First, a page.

In recent years there has been a buzz around cryptocurrency which has become impossible to ignore. From initially being regarded as a niche product and high risk, crypto has gradually edged its way onto centre stage and is increasingly now seen as a viable alternative to mainstream finance.
Part of the attraction for some is undoubtedly its decentralised status which removes it from the conventional system of reporting and control. But does this mean that you are completely exempt from your usual responsibilities, specifically taxation?
We take a closer look at the taxation of cryptocurrencies in the UK and run through exactly what every crypto owner needs to know.
Is Cryptocurrency Taxable in the UK?
Although cryptocurrency is a decentralised digital currency that is processed outside the main UK banking system, it is still subject to similar rules to fiat currency.
This means that if your crypto meets certain requirements, taxation will apply despite the decentralised status. However, there is no specific crypto tax that applies. Instead, your cryptocurrencies will be subject to the usual taxation rules.
HMRC uses the generic term “tokens” to describe all units of cryptocurrency. What you do with your tokens and how you manage them determines what types of taxes apply. If HMRC considers that you are making a genuine income from crypto, Income Tax will apply. If you’re seen to be making a profit from the sale and purchase of crypto, Capital Gains Tax will apply.
There are nil rate bands that apply to both Income Tax and Capital Gains Tax, so depending on your financial circumstances you might not have any liability in real terms.
Do I Have to Declare Crypto to HMRC?
As crypto is potentially subject to tax in the UK, your crypto should be reported to HMRC. There is a very strong chance that HMRC will eventually track down your crypto accounts even if you don’t report them, and this could lead to interest and/or penalties being added to the amount you owe.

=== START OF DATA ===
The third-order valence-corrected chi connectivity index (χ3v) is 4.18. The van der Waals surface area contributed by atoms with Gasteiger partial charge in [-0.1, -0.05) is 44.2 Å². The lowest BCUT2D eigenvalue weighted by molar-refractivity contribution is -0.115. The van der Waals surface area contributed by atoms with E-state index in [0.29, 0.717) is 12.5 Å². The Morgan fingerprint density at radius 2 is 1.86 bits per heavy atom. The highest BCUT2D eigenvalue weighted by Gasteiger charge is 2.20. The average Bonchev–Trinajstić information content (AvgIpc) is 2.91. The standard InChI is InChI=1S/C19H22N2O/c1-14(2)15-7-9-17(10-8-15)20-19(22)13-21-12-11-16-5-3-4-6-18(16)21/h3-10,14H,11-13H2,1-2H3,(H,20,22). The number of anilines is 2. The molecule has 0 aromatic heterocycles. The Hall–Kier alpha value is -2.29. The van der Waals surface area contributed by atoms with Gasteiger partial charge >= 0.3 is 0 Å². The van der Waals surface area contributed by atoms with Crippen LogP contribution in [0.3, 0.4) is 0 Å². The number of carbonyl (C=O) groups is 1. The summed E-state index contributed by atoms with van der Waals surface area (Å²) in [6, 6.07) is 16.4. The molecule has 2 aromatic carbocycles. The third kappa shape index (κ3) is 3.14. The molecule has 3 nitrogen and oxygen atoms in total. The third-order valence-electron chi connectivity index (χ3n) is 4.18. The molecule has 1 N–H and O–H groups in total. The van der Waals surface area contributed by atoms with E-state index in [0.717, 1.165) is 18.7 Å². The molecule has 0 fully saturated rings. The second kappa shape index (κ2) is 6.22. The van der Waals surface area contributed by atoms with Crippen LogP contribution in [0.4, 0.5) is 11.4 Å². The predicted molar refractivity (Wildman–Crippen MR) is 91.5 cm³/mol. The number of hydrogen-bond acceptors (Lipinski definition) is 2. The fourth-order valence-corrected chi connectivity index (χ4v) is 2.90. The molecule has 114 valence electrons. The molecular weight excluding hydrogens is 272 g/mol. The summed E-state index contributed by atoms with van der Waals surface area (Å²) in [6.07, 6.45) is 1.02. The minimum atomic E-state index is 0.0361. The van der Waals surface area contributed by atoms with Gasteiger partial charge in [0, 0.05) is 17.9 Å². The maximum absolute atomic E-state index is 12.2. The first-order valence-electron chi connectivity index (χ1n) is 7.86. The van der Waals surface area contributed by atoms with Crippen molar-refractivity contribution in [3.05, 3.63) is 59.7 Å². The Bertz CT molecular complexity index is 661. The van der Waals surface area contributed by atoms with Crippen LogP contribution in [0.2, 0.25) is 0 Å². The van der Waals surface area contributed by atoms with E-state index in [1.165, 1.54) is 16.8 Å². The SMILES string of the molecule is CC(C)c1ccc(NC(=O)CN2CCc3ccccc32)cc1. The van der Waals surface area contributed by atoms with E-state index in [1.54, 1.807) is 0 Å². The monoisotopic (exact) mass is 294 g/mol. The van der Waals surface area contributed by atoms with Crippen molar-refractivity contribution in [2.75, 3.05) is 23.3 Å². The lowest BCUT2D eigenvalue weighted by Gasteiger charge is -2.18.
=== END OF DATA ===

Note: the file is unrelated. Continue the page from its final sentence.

There are some circumstances that mean that tax won’t apply to your cryptocurrency. For example, if it’s classed as a capital gain and you are below your annual threshold, then there’s no need to report it to HMRC (unless you usually do a self-assessment return anyway).
The difficulty is that it’s not always clear how HMRC will treat your crypto account, especially if you’re on the border between private/hobby investing and making a real income from it.
If there’s any doubt about what category you fall into, or if you know you will be liable to tax, it’s better to declare your crypto to HMRC sooner rather than later.
Will HMRC Find Out About Crypto?
For many people, the fact that crypto isn’t part of the centralised system was a large part of the attraction, presenting an opportunity to escape from the constant scrutiny of the state.
However, as crypto has become more popular, governments and regulators have paid it more attention – and that includes HMRC.
HMRC is already working with some of the crypto exchanges and has received information about the transactions which have taken place dating back to 2014. With more data exchanges scheduled to occur, and with experts predicting that even more information will be handed over in the future, there seems little prospect of escaping detection from HMRC.
What Tax Do You Pay on CryptoCurrency?
HMRC considers crypto to be an asset that has the potential to be liable for either Capital Gains Tax or Income Tax. The type of activities you carry out typically determines which tax will apply.
If you trade, spend, sell or swap crypto and make a profit as a result, Capital Gains Tax will apply. Only the amount of profit will be subject to tax, not the full amount.